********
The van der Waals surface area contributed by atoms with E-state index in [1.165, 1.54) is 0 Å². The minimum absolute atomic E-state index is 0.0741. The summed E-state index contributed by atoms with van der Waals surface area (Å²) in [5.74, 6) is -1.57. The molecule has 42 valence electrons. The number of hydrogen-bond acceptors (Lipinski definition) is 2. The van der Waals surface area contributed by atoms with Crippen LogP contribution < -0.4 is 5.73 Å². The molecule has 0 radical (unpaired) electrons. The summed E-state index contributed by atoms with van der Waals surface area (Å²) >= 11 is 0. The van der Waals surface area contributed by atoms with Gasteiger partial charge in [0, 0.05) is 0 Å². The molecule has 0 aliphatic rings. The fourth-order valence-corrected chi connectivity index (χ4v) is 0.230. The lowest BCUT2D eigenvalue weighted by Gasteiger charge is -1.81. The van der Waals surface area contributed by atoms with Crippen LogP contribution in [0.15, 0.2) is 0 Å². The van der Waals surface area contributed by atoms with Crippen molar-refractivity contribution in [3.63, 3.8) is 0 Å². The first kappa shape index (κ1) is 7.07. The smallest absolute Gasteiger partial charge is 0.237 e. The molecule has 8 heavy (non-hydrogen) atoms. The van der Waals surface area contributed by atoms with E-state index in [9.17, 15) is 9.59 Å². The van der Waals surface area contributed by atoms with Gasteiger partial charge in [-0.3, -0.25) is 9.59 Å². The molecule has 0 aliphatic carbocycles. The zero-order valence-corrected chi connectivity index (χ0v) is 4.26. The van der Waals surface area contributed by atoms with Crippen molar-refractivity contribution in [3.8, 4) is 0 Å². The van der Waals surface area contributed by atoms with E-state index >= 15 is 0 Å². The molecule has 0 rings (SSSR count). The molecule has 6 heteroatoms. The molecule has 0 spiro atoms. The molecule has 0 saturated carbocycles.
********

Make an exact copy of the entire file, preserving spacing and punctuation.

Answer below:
The van der Waals surface area contributed by atoms with E-state index in [1.165, 1.54) is 0 Å². The minimum absolute atomic E-state index is 0.0741. The summed E-state index contributed by atoms with van der Waals surface area (Å²) in [5.74, 6) is -1.57. The molecule has 42 valence electrons. The number of hydrogen-bond acceptors (Lipinski definition) is 2. The van der Waals surface area contributed by atoms with Crippen LogP contribution < -0.4 is 5.73 Å². The molecule has 0 radical (unpaired) electrons. The summed E-state index contributed by atoms with van der Waals surface area (Å²) >= 11 is 0. The van der Waals surface area contributed by atoms with Gasteiger partial charge in [0, 0.05) is 0 Å². The molecule has 0 aliphatic rings. The fourth-order valence-corrected chi connectivity index (χ4v) is 0.230. The lowest BCUT2D eigenvalue weighted by Gasteiger charge is -1.81. The van der Waals surface area contributed by atoms with Crippen LogP contribution in [0.15, 0.2) is 0 Å². The van der Waals surface area contributed by atoms with Crippen molar-refractivity contribution in [3.63, 3.8) is 0 Å². The first kappa shape index (κ1) is 7.07. The smallest absolute Gasteiger partial charge is 0.237 e. The molecule has 8 heavy (non-hydrogen) atoms. The van der Waals surface area contributed by atoms with E-state index in [9.17, 15) is 9.59 Å². The van der Waals surface area contributed by atoms with Gasteiger partial charge in [-0.3, -0.25) is 9.59 Å². The molecule has 0 aliphatic carbocycles. The zero-order valence-corrected chi connectivity index (χ0v) is 4.26. The van der Waals surface area contributed by atoms with Crippen molar-refractivity contribution in [3.8, 4) is 0 Å². The van der Waals surface area contributed by atoms with E-state index >= 15 is 0 Å². The molecule has 0 rings (SSSR count). The molecule has 6 heteroatoms. The molecule has 0 spiro atoms. The molecule has 0 saturated carbocycles.